A: Majority of Tamils have voted for the new President. I personally, the TNA and many others have been discussing with the government our concerns in a cordial way. We also extend our support to the government in matters that concern all ethnic, religious groups in Sri Lanka, such as rule of law, independence of the judiciary, media freedom, extrajudicial killing, disappearances etc. as we had previously experienced. But, we also expect the new government to reciprocate and be sensitive to Tamil concerns, which we think should be concerns of all Sri Lankans if we are to think of Tamils also being part of Sri Lanka.

Q:Thousands of Tamils in the North staged a massive protest against the decision of the UNHRC to defer the report of the UN investigation on alleged war crimes in Sri Lanka. Don’t you think such attempts discourage the new government from working towards a national solution?
A: Tamils were expressing our concerns and frustrations. This is an essential feature of a democracy and good governance. The previous government rejected the UN process, and this government asking for a deferral makes Tamils concerned that process will be shelved. Publication and debate of the UN report will assist in addressing the national question. There has to be openness to read, understand and discuss the findings and recommendations inside Sri Lanka. After all, this report is based a lot on stories of Tamils and probably even non Tamil Sri Lankans. The deferral of the report is also a deferral of the voice of those who went before it, braving threats and other difficulties.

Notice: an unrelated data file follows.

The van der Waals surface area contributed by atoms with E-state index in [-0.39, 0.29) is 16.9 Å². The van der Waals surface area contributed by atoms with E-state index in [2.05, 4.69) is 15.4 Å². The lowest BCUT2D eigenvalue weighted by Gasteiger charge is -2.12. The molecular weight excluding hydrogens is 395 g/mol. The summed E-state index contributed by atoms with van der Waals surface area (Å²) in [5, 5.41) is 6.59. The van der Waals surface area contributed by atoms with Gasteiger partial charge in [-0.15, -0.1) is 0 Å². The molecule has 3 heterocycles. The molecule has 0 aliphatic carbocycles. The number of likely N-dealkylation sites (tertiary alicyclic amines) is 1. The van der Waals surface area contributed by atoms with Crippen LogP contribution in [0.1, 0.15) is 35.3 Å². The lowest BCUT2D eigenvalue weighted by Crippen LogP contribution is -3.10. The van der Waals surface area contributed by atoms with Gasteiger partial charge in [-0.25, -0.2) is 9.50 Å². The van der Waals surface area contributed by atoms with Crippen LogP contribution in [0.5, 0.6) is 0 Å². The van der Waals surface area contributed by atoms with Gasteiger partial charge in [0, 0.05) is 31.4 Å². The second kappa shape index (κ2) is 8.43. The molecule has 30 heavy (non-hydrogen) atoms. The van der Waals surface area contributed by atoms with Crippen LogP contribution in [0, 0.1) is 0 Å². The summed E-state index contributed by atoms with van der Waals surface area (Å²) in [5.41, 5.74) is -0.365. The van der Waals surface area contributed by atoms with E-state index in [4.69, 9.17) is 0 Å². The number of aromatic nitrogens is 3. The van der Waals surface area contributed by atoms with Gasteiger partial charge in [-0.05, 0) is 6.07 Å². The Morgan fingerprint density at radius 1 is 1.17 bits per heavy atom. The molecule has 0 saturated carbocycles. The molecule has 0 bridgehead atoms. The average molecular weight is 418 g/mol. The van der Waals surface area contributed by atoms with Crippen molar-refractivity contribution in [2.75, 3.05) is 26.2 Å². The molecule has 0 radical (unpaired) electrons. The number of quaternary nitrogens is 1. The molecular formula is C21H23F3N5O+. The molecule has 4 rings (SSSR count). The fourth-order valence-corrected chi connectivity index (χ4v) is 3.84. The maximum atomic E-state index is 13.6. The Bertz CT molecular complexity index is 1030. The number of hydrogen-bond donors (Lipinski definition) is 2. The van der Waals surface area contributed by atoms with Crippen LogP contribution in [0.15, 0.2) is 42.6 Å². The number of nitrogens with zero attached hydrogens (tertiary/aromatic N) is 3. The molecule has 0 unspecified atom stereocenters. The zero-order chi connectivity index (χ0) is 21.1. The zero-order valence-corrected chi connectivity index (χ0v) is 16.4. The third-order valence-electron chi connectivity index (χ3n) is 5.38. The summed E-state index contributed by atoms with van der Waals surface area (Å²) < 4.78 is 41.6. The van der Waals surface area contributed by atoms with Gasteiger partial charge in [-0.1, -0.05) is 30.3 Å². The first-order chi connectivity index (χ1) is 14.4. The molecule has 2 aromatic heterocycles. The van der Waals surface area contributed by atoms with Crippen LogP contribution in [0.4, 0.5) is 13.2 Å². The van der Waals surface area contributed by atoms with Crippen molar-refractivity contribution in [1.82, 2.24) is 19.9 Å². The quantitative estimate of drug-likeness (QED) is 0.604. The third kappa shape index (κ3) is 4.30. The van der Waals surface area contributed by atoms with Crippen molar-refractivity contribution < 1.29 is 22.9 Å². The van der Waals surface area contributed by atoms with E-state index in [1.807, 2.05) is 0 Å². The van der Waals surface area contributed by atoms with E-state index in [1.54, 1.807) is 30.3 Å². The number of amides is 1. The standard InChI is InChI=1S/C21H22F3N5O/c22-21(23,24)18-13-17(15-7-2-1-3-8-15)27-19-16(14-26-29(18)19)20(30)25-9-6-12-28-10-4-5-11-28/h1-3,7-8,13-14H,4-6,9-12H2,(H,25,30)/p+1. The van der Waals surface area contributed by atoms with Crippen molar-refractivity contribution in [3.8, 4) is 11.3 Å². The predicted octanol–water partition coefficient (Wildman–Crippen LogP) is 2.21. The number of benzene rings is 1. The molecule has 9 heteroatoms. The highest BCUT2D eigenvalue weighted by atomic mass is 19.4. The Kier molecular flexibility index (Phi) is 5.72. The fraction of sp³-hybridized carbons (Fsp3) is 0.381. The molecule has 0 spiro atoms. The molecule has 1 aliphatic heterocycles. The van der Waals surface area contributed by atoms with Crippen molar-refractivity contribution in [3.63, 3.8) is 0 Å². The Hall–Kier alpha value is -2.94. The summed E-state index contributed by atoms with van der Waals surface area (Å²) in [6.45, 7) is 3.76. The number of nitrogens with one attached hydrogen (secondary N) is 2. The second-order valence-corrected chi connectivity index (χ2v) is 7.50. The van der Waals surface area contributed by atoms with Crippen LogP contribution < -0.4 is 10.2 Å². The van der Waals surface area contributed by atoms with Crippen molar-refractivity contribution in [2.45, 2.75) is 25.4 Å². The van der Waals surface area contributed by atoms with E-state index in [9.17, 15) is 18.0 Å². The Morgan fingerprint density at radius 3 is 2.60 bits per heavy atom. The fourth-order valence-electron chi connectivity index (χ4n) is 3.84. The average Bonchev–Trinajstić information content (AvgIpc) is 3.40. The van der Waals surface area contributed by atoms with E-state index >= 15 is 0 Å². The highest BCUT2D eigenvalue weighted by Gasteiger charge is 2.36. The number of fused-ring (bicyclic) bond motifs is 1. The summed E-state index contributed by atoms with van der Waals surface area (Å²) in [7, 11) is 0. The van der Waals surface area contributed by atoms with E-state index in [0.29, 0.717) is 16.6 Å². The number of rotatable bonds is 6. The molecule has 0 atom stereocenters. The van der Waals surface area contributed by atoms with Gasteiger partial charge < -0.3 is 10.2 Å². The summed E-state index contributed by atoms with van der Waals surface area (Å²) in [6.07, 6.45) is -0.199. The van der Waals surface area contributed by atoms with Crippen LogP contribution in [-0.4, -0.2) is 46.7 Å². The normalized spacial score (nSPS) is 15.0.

Q: Some critics say these protests by the Tamils can change the political scenario giving room for other parties to take hold of the government. What is your response?
A: The political interests of parties in the South have always overridden interests and concerns of Tamils. We are not surprised it’s happening again. But, we are demanding and hoping it will not continue at least now. Why should we stop voicing our long-standing grievances to help one Sinhalese political party or alliance?